centesimation

EnglishEdit

EtymologyEdit

From the Latin centēsimātiō, from centēsimō, from centēsimus (hundredth); compare quintation, septimation, decimation, vicesimation, and tricesimation.

PronunciationEdit

NounEdit

centesimation

  1. (military history, rare) The selection by lot of every hundredth man (of an army or group of prisoners or mutineers) for execution.
    • 1763, A New and Complete Dictionary of Arts and Sciences, second edition, page 522
      CENTESIMATION, a milder kind of military puniſhment, in caſes of deſertion, mutiny, and the like, when only every hundredth man is executed.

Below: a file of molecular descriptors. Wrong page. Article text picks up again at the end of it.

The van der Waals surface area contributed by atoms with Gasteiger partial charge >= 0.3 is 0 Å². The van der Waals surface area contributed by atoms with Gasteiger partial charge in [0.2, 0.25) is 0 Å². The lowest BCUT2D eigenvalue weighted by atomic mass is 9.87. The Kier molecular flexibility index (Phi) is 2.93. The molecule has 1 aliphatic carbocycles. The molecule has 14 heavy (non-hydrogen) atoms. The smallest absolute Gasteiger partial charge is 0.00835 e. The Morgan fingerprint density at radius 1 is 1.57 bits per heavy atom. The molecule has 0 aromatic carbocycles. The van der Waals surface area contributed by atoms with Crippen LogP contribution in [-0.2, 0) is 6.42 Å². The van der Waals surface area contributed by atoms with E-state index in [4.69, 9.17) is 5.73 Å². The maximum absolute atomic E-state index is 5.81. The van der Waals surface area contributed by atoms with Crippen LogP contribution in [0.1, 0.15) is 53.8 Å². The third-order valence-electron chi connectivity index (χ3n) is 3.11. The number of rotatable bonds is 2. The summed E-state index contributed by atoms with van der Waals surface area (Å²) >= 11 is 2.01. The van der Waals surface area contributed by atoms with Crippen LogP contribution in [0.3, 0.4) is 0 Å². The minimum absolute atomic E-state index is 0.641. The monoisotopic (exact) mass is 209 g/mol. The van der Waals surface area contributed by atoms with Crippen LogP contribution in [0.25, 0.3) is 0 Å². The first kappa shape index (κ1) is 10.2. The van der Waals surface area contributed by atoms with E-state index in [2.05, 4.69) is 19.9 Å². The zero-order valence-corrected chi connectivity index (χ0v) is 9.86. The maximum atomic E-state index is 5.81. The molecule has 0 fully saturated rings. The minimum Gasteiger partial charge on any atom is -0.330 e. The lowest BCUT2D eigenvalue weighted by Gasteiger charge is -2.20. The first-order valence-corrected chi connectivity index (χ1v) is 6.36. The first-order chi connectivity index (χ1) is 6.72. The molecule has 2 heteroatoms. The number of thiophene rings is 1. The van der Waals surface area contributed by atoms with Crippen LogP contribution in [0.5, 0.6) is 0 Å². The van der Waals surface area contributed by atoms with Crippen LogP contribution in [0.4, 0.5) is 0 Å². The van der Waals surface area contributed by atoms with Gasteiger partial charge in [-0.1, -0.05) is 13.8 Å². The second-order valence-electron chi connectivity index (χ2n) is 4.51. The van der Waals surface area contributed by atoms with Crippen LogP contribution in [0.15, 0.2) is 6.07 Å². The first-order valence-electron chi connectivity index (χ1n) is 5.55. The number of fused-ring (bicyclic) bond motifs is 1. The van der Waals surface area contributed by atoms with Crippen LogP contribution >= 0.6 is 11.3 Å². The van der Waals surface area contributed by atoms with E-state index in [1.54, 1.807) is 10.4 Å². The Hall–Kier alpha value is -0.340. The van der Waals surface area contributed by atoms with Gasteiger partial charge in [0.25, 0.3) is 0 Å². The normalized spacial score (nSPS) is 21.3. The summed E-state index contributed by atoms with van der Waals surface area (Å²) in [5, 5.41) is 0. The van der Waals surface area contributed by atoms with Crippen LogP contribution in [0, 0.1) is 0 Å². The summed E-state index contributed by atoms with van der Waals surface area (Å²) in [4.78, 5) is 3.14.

• 1822, Reginald Heber, The Whole Works of the Right Rev. Jeremy Taylor XIII, page 413
      Sometimes the criminals were decimated by lot, as appears in Polybius, Tacitus, Plutarch, Appian, Dio, Julius Capitolinus, who also mentions a centesimation.
    • 1897, The Columbian Cyclopedia VI, “centesimate
      To inflict the punishment of centesimation.
    • 1980, Stephen Spender and Irving Kristol [eds.], Encounter LIV, page 71
      Centesimation…carries only one-tenth the sensation value of “decimation”.
    • 1992, Laurence Urdang, Three Toed Sloths and Seven League Boots, page 151
      Decimate, to select by lot and put to death every tenth man of (a captured army or body of prisoners or mutineers) [] Compare 1/100: centesimation.

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Last modified on 28 November 2013, at 16:28